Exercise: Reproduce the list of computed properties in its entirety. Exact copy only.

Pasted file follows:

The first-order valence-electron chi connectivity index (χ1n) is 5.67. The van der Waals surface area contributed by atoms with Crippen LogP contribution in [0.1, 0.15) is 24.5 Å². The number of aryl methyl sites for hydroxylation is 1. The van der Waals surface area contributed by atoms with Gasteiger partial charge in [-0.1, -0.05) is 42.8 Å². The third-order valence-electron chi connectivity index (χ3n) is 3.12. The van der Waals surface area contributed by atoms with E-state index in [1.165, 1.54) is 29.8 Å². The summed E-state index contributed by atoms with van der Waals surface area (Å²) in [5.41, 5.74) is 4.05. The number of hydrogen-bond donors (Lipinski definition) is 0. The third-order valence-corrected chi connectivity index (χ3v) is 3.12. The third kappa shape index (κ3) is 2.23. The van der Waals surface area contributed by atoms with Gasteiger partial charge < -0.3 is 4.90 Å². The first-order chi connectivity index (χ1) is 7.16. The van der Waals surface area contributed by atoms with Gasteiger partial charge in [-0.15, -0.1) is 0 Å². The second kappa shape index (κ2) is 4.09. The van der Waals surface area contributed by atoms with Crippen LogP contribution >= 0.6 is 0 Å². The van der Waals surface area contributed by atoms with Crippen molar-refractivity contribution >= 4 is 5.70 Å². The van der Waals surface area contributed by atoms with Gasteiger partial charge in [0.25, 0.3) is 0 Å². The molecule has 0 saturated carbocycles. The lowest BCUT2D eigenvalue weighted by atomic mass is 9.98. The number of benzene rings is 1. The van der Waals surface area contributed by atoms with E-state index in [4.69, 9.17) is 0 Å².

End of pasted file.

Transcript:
The first-order valence-electron chi connectivity index (χ1n) is 5.67. The van der Waals surface area contributed by atoms with Crippen LogP contribution in [0.1, 0.15) is 24.5 Å². The number of aryl methyl sites for hydroxylation is 1. The van der Waals surface area contributed by atoms with Gasteiger partial charge in [-0.1, -0.05) is 42.8 Å². The third-order valence-electron chi connectivity index (χ3n) is 3.12. The van der Waals surface area contributed by atoms with E-state index in [1.165, 1.54) is 29.8 Å². The summed E-state index contributed by atoms with van der Waals surface area (Å²) in [5.41, 5.74) is 4.05. The number of hydrogen-bond donors (Lipinski definition) is 0. The third-order valence-corrected chi connectivity index (χ3v) is 3.12. The third kappa shape index (κ3) is 2.23. The van der Waals surface area contributed by atoms with Gasteiger partial charge < -0.3 is 4.90 Å². The first-order chi connectivity index (χ1) is 7.16. The van der Waals surface area contributed by atoms with Gasteiger partial charge in [-0.15, -0.1) is 0 Å². The second kappa shape index (κ2) is 4.09. The van der Waals surface area contributed by atoms with Crippen LogP contribution >= 0.6 is 0 Å². The van der Waals surface area contributed by atoms with Crippen molar-refractivity contribution >= 4 is 5.70 Å². The van der Waals surface area contributed by atoms with Gasteiger partial charge in [0.25, 0.3) is 0 Å². The molecule has 0 saturated carbocycles. The lowest BCUT2D eigenvalue weighted by atomic mass is 9.98. The number of benzene rings is 1. The van der Waals surface area contributed by atoms with E-state index in [4.69, 9.17) is 0 Å².